Adventure By JEN MURPHY for OLTRE Magazine

An Antarctica Adventure with Atlas Ocean Voyages

Icebergs, Penguins, climate change... The pull of Antarctica is different for everyone. But whatever your reason for sailing to the freezing end of the earth, don't forget your swimsuit.

Jimmy Buffett's "Margaritaville" reverberates from the live grand piano in the bar. Blenders whir. Here comes another frosty drink. A few decks below, whoops fill the air as guests cheer each other on, cannonballing off a gangplank into the glassy, cobalt sea.


The festive atmosphere could be mistaken for a Caribbean cruise, but instead of swaying palms and white sand beaches, the panoramic windows of Deck 7's observation lounge frame the snowcapped peaks and icebergs of Antarctica. It's December, summer in the Southern Hemisphere. The water registers 30 degrees.

Ernest Shackleton would have thought he was hallucinating had he crossed paths with Atlas Ocean Voyages' 100-suite World Navigator. The interiors of the expedition-style ship ooze Gatsby-era glamour. Creature comforts include the first L'Occitane spa at sea, warm towels and hot cocoa waiting after chilly excursions and a restaurant where we're wined and dined each evening with dishes like poached lobster tail and souffle au Grand Marnier.

Each of the 100 rooms and suites is done up in art deco furnishings with luxe hotel touches like mosaic glass rain showers with body jets, a choice of two types of bathrobes, cloud-like beds, and blackout curtains to ensure a good night's sleep during the 24 hours of summer sun. Every detail feels luxurious yet there isn't an ounce of pretension.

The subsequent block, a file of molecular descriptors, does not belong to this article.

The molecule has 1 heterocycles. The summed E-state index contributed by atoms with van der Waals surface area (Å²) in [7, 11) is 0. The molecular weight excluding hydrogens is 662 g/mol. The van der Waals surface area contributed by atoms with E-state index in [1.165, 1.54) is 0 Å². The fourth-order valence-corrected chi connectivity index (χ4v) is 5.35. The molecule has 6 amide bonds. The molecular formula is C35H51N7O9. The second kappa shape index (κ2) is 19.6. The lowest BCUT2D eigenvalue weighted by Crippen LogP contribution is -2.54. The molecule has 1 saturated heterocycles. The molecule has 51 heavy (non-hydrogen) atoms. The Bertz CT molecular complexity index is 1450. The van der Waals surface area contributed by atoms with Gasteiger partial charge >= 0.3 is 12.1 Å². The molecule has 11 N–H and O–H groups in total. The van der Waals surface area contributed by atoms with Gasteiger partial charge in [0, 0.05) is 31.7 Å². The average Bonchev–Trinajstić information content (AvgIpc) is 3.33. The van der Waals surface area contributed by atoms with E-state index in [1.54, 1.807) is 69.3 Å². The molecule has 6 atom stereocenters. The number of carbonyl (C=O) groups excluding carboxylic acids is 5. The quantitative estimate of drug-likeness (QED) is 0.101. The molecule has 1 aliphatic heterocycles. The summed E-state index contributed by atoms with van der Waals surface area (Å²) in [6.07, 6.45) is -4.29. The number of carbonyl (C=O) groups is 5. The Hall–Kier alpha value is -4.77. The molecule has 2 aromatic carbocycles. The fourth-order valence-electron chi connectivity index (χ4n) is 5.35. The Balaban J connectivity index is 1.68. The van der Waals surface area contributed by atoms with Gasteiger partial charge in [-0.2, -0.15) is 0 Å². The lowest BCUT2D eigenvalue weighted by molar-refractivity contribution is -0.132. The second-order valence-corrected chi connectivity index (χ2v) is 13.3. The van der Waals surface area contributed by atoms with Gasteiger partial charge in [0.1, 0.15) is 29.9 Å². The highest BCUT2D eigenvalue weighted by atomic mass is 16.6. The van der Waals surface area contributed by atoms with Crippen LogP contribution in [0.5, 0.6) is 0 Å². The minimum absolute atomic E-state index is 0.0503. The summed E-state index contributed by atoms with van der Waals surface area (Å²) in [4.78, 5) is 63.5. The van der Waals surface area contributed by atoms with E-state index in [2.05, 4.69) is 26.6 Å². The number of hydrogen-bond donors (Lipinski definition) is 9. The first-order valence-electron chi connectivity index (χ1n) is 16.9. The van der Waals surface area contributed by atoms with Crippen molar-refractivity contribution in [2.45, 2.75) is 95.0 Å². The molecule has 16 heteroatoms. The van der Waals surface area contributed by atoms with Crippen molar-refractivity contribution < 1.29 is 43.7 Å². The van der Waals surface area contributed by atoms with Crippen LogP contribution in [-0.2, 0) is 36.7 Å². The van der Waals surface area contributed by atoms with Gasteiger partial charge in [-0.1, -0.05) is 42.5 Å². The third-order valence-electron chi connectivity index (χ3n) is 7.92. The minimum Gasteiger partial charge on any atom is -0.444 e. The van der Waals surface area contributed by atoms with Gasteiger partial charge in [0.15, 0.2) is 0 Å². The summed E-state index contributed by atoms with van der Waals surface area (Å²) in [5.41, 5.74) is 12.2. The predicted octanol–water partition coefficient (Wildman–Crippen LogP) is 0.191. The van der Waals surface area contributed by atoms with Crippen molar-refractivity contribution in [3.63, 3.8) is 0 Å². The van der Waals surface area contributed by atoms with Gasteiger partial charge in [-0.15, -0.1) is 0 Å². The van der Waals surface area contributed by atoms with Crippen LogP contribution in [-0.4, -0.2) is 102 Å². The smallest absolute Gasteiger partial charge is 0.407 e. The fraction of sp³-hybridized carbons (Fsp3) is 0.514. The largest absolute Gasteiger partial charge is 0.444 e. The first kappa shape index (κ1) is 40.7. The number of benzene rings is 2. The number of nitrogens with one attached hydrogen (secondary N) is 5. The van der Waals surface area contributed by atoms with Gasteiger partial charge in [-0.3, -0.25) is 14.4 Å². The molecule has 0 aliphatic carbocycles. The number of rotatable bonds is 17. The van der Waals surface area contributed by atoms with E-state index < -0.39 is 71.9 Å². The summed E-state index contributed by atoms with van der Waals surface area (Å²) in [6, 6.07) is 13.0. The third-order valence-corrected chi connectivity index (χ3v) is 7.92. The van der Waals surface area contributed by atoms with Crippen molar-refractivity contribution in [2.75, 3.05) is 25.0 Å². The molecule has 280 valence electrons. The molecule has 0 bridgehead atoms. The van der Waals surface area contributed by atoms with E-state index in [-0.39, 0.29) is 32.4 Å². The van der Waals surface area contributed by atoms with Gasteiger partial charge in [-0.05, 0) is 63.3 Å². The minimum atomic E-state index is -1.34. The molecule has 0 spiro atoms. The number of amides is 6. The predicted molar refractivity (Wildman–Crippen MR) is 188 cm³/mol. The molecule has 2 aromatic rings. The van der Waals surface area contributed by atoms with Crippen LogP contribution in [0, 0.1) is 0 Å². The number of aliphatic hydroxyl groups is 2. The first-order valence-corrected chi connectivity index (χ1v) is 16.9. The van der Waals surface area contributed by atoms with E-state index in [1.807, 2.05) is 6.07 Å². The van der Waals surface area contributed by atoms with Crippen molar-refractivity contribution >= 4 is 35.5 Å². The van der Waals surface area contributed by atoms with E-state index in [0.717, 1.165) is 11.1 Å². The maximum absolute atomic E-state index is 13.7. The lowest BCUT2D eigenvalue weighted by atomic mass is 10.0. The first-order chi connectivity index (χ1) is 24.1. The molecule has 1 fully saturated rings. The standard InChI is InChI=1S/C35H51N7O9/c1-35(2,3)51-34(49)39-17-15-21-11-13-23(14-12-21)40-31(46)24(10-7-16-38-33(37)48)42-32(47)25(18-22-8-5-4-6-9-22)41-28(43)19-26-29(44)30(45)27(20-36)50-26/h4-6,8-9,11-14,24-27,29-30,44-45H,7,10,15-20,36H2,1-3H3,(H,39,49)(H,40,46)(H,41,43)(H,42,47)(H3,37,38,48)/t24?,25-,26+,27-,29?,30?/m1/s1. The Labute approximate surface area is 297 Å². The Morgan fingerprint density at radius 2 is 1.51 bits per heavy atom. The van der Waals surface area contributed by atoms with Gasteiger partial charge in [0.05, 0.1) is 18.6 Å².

The new brand, just three years old and with two ships, combines the ease of luxury sailing with the thrills of an expedition and the joy of pleasure cruising. That combination might explain the younger demographic on board. Our group ranges in age from mid-20s to late 70s. I'm guessing the average is 50 at most.

The pull of Antarctica, I learn, is dramatically different for each of us. I meet some who've come to tick off the seventh continent. Others feel a sense of urgency to see the White Continent before it's lost to climate change. But most are here to see the wildlife, specifically the penguins. I spot guests at every turn wearing penguin-patterned backpacks or fuzzy penguin hats. One woman even brought sequined penguin shoes. Penguins are cute, I agree, but what lured me here was the remoteness. Cruising to the end of the earth sounded like the perfect antidote to a stressful year.

Relaxing is surely not a word Shackleton could have used to describe his expeditions to Antarctica. But 10 Wi-Fi-free days at sea spent ogling icebergs while being doted on by staff who remember my every preference (sparkling water with a slice of lemon, red Burgundy, the quilted bathrobe) make this feel like a wellness holiday.

"Iceberg, dead ahead!" shouts my shipmate, abandoning her grass-fed filet to dash to the top deck.

Whale watching 2

When we departed the harbor of Ushuaia, Argentina, the staff had announced there'd be a prize for the first iceberg sighting, and the guests have gotten quite competitive, donning binoculars around their necks at all times - even at meals.